That generated a new revenue stream for a moribund City of London, disabled a crucial lever Washington could use to influence Moscow’s behaviour, and gave an aggressive Soviet Union unrestricted access to the global financial system. Bankers had created a brand new phenomenon – they called it “offshore” – and regulators positively welcomed it.

London, and its associated tax havens, became an ultra low-regulation market which anyone could access. By the early 1990s, central bankers in Moscow were using a Jersey shell company to earn themselves profits while hiding the government’s money from the International Monetary Fund. If even the Russians tasked with regulating their country’s financial system were at it, it’s no surprise that everyone else was too: London was the key conduit in helping well-connected Russians suck money out of their country and spend it on luxury goods abroad.

As Florida was to Al Capone, so Britain was to Russia’s new oligarchs; and, as with Capone, where the money went, the violence followed. It was not just Alexander Litvinenko who, a UK public inquiry found, was “probably murdered on the personal orders of Vladimir Putin” after he shared the financial secrets of Kremlin insiders with Spanish and British investigators. Thanks to an investigation by Heidi Blake and her colleagues at Buzzfeed News, we know perhaps a dozen other people were killed here too (Blake lays out the details in an excellent book, published later this month).

For far too long, our politicians have failed to appreciate the risks that come with Russian money and have continued to welcome it enthusiastically.

In 2018, Washington imposed sanctions on the oligarch Oleg Deripaska’s En+ business empire, as part of its targeting of people it says are linked to the Kremlin. (The sanctions were subsequently lifted, after Deripaska reduced his controlling stake in the company.) Britain took a different approach. In late 2017, the London Stock Exchange floated the firm’s shares, earning $1.5bn for En+ and millions for its City advisers. Greg Barker, a former energy minister who is now a Tory member of the House of Lords, chairs its board. As with the invention of the offshore dollar market in the 1950s, this undermined the foreign policy of our American allies without any clear gain for anyone outside the City.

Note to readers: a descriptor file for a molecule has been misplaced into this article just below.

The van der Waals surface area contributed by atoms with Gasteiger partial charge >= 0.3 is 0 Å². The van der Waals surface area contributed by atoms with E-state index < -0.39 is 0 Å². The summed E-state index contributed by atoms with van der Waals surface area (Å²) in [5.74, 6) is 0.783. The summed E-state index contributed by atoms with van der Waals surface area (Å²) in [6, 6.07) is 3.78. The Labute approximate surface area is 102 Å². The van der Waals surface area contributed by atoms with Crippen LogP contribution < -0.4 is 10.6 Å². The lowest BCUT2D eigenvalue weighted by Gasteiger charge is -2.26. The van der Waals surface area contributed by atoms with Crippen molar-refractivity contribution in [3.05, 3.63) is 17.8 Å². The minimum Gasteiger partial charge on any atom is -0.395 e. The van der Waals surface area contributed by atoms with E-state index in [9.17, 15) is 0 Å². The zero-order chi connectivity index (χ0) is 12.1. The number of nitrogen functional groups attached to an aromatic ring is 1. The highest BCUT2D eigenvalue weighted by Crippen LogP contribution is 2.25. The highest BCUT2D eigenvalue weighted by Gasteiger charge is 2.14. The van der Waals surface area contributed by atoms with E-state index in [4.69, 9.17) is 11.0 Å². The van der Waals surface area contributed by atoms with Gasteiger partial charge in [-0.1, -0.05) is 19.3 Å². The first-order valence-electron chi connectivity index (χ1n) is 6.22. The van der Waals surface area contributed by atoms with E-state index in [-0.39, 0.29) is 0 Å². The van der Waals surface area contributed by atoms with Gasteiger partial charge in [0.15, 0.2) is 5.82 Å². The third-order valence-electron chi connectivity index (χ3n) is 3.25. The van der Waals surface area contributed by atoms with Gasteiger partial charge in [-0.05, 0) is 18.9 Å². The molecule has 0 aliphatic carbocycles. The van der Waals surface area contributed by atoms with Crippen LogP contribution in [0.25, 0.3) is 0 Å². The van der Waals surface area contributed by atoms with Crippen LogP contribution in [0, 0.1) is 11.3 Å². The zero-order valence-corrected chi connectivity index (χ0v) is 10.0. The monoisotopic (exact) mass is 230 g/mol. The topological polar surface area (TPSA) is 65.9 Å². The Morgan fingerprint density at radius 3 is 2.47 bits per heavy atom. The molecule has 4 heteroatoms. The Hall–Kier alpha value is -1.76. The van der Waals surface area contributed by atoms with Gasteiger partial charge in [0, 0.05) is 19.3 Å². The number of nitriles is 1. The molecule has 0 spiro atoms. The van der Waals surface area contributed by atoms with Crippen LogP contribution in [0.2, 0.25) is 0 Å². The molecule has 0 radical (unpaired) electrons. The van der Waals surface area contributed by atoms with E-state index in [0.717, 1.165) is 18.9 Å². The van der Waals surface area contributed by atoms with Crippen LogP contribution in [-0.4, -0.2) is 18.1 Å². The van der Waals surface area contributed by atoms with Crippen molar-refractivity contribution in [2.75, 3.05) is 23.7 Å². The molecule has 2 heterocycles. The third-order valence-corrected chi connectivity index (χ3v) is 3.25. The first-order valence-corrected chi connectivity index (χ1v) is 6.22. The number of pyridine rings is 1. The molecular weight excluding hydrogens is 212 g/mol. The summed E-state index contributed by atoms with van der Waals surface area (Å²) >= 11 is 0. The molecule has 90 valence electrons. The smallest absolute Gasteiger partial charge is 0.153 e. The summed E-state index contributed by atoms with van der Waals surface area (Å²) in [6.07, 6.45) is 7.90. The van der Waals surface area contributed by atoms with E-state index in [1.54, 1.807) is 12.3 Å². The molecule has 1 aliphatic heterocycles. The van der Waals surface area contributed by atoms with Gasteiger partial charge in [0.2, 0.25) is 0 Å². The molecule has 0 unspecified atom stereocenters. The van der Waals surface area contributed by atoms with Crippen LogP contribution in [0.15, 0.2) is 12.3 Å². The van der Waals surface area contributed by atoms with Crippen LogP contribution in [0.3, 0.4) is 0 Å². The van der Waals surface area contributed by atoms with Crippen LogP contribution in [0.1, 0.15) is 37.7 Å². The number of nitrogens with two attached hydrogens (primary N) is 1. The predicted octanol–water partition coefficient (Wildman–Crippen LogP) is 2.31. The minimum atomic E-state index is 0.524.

Our politicians have been happy to talk tough on Russia – who can forget then defence secretary Gavin Williamson telling Moscow it should “go away and shut up”? – but their deeds have told a different story. British governments, under both Labour and Tory prime ministers, have consistently fought hard to prevent Putin’s repeated crimes and provocations from derailing profitable business ties. This must stop. We cannot let the Russian elite corrupt our country as they have corrupted their own.

The report needs to be published, and then we need to build on its revelations, to have a rational debate about what exactly it is we’re selling when we let the Russians buy so much of the UK.

Oliver Bullough is the author of Moneyland: Why Thieves and Crooks Now Rule the World and How to Take It Back

Source theguardian